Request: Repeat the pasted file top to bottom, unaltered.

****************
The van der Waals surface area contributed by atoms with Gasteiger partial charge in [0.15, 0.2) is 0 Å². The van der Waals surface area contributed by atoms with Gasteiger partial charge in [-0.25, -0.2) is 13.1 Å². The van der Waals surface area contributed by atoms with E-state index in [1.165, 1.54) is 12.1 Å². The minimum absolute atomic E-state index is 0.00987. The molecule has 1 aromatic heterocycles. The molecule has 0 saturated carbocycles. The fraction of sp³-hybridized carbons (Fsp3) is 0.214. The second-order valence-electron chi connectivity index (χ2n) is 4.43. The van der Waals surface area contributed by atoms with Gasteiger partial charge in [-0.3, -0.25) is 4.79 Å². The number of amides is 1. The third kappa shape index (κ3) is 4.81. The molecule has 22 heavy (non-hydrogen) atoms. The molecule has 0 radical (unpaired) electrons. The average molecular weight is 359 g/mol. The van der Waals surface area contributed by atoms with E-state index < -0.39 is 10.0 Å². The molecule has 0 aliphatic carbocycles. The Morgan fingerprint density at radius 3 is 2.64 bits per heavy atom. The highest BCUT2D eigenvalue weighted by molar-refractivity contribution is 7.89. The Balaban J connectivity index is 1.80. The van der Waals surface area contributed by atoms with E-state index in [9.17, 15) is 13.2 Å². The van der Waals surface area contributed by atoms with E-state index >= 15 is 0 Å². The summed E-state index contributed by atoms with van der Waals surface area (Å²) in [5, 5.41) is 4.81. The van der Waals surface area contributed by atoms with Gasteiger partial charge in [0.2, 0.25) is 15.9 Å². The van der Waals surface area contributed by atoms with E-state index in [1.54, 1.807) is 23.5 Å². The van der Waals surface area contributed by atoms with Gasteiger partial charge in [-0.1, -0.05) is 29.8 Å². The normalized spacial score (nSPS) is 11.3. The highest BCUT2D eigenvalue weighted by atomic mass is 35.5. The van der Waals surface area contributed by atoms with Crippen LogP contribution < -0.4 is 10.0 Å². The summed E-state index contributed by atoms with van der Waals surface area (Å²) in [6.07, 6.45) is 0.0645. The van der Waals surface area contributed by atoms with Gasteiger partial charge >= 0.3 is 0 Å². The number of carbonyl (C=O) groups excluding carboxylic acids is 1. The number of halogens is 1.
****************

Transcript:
The van der Waals surface area contributed by atoms with Gasteiger partial charge in [0.15, 0.2) is 0 Å². The van der Waals surface area contributed by atoms with Gasteiger partial charge in [-0.25, -0.2) is 13.1 Å². The van der Waals surface area contributed by atoms with E-state index in [1.165, 1.54) is 12.1 Å². The minimum absolute atomic E-state index is 0.00987. The molecule has 1 aromatic heterocycles. The molecule has 0 saturated carbocycles. The fraction of sp³-hybridized carbons (Fsp3) is 0.214. The second-order valence-electron chi connectivity index (χ2n) is 4.43. The van der Waals surface area contributed by atoms with Gasteiger partial charge in [-0.3, -0.25) is 4.79 Å². The number of amides is 1. The third kappa shape index (κ3) is 4.81. The molecule has 22 heavy (non-hydrogen) atoms. The molecule has 0 radical (unpaired) electrons. The average molecular weight is 359 g/mol. The van der Waals surface area contributed by atoms with E-state index < -0.39 is 10.0 Å². The molecule has 0 aliphatic carbocycles. The Morgan fingerprint density at radius 3 is 2.64 bits per heavy atom. The highest BCUT2D eigenvalue weighted by molar-refractivity contribution is 7.89. The Balaban J connectivity index is 1.80. The van der Waals surface area contributed by atoms with E-state index in [9.17, 15) is 13.2 Å². The van der Waals surface area contributed by atoms with E-state index >= 15 is 0 Å². The summed E-state index contributed by atoms with van der Waals surface area (Å²) in [5, 5.41) is 4.81. The van der Waals surface area contributed by atoms with Gasteiger partial charge in [0.2, 0.25) is 15.9 Å². The van der Waals surface area contributed by atoms with E-state index in [1.54, 1.807) is 23.5 Å². The van der Waals surface area contributed by atoms with Gasteiger partial charge in [-0.1, -0.05) is 29.8 Å². The normalized spacial score (nSPS) is 11.3. The highest BCUT2D eigenvalue weighted by atomic mass is 35.5. The van der Waals surface area contributed by atoms with Crippen LogP contribution < -0.4 is 10.0 Å². The summed E-state index contributed by atoms with van der Waals surface area (Å²) in [6.07, 6.45) is 0.0645. The van der Waals surface area contributed by atoms with Gasteiger partial charge >= 0.3 is 0 Å². The number of carbonyl (C=O) groups excluding carboxylic acids is 1. The number of halogens is 1.